[R]emember that physical beauty is evolution’s way of assuring us that the other person doesn’t have too many intestinal parasites.
If you think that the bad or indifferent results that too often come out of Washington are due to base motives and bad intentions, you are giving politicians and policymakers way too much credit for being effective. Honest error in the face of complex and possibly intractable problems is a far more important source of bad results than are bad motives.
Applies equally to business.
Those most worthy of admiration are those who have made the best use of their advantages or, alternatively, coped most courageously with their adversities. I think most of us would agree that people who have, say, little formal schooling but labor honestly and diligently to help feed, clothe, and educate their families are deserving of greater respect—and help, if necessary—than many people who are superficially more successful. They’re more fun to have a beer with, too.
Life is amazingly unpredictable; any 22-year-old who thinks he or she knows where they will be in 10 years, much less in 30, is simply lacking imagination.
Sometimes, Hollywood screenwriters create scripts filled with inside jokes that only people in Hollywood could appreciate. Sometimes, New York media writers write about other New York media writers. And sometimes, tech entrepreneurs in San Francisco and Silicon Valley to the south create companies best appreciated by other people who live and breathe technology.
One of the great small pleasures of used books is the occasional marginalia of a previous owner. You learn a tiny bit about that anonymous soul by seeing the passages she underlined, or tidily double-underlined, or exclamation-pointed, or starred madly and messily. You begin to worry about the girl who found so much to mark in To The Lighthouse, or fall in love, a little bit, with the person who found all the funniest parts of Catch 22. (It is another type of intimacy entirely to borrow a book from someone you know, and to discover what he found worth picking up a pen for.)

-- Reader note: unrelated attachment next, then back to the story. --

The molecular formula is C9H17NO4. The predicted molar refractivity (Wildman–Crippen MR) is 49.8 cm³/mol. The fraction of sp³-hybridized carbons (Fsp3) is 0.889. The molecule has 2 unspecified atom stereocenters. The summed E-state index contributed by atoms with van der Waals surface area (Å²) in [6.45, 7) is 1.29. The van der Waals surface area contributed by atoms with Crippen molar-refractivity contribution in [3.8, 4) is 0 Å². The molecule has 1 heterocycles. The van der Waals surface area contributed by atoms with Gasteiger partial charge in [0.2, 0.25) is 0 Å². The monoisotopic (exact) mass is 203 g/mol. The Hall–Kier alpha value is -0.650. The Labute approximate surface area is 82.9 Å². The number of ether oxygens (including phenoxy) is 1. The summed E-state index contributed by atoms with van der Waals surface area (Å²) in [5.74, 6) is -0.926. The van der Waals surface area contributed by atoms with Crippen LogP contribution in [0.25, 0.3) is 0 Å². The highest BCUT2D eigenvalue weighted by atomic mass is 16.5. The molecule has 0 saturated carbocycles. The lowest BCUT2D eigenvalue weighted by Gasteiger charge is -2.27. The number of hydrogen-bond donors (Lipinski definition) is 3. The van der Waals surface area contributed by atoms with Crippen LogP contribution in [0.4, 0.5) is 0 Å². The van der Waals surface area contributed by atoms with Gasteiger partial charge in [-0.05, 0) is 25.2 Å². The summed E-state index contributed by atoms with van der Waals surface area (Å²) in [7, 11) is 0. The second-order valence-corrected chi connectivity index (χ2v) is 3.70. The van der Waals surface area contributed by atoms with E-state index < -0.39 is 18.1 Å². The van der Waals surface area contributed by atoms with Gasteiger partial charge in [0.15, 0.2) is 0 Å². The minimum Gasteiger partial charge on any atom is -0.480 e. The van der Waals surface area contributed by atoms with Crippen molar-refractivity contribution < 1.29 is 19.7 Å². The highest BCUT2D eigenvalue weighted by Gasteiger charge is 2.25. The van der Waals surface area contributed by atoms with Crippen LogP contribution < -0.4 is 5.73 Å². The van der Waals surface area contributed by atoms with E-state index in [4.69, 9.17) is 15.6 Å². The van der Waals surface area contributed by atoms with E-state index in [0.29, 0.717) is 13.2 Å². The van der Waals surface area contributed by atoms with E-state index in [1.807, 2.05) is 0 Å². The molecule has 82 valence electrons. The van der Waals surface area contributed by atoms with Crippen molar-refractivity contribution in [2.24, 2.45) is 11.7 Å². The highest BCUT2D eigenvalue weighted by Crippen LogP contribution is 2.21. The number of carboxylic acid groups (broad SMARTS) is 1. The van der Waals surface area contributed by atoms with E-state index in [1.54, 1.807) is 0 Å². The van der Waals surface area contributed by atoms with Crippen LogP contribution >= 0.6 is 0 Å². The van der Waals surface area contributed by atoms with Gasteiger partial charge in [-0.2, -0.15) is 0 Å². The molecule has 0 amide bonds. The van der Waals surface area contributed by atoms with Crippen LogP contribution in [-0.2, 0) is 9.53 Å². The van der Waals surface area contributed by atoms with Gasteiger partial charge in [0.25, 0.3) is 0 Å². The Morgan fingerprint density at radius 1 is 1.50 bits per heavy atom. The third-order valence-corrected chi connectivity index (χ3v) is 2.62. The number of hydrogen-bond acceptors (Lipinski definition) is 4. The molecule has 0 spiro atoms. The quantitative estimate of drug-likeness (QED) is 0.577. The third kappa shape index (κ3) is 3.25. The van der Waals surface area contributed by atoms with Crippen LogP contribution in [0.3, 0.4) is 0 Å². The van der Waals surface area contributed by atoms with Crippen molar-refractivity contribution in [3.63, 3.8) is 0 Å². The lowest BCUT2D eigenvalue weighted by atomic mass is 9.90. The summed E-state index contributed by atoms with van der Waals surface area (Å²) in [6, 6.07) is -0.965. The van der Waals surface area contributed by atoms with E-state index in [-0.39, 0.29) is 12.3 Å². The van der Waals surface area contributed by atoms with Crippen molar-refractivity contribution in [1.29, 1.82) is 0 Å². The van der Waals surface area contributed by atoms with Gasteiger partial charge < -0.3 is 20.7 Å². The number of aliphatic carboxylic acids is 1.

Leadership is an overlap of many things rather than a commodity, a combination of the more prosaic traits of developed intelligence, self-confidence leavened by humility, poise in public, and interest in other human beings. Some of these constituent parts can be modeled, some can be transmitted in the classroom, but many just have to be picked up—that is, if the person even wants to pick them up.
Be wary of any institution that claims it can teach you to be a leader. There’s usually an inverse relationship between good marketing about leadership and good instruction.
“There are fifty or so billionaires and tens of thousands of millionaires in Silicon Valley.” Think about that for a second: tens of thousands of millionaires, almost all them created by companies that didn’t exist two decades ago.
The defining difference between Silicon Valley companies and almost every other industry in the U.S. is the virtually universal practice among tech companies of distributing meaningful equity (usually in the form of stock options) to ordinary employees. Before companies like Fairchild and Hewlett-Packard began the practice fifty years ago, distributing stock options to anyone other than top management was virtually unheard of. But the engineering tradition that spawned Silicon Valley was much more egalitarian than traditional corporate culture.
This would be nice if it were true, but ESOP plans existed (and were used often) long before Silicon Valley. To be fair, the modern ESOP was invented in SF, but at Peninsula Newspapers, not Fairchild. It’s more accurate to say that SV perfected the art of distributing wealth historically concentrated in one or two multi-digit billionaires across the bank accounts of four or five single-digit billionaires and a few multimillionaires to boot. An improvement for sure, but not quite the egalitarian miracle we’d like to believe.
That’s not to say that SV doesn’t have its structural advantages. For instance, there’s ample evidence that California’s distaste for non-compete clauses has played a very large role in productivity enhancement, which makes sense if you believe (as Steven Johnson does) that innovation derives from the continuous interplay of ideas. But does anybody in SV actually believe that technological innovation is driven solely (or even mostly) by the profit incentive? Because the evidence (at least according to TED) suggests otherwise…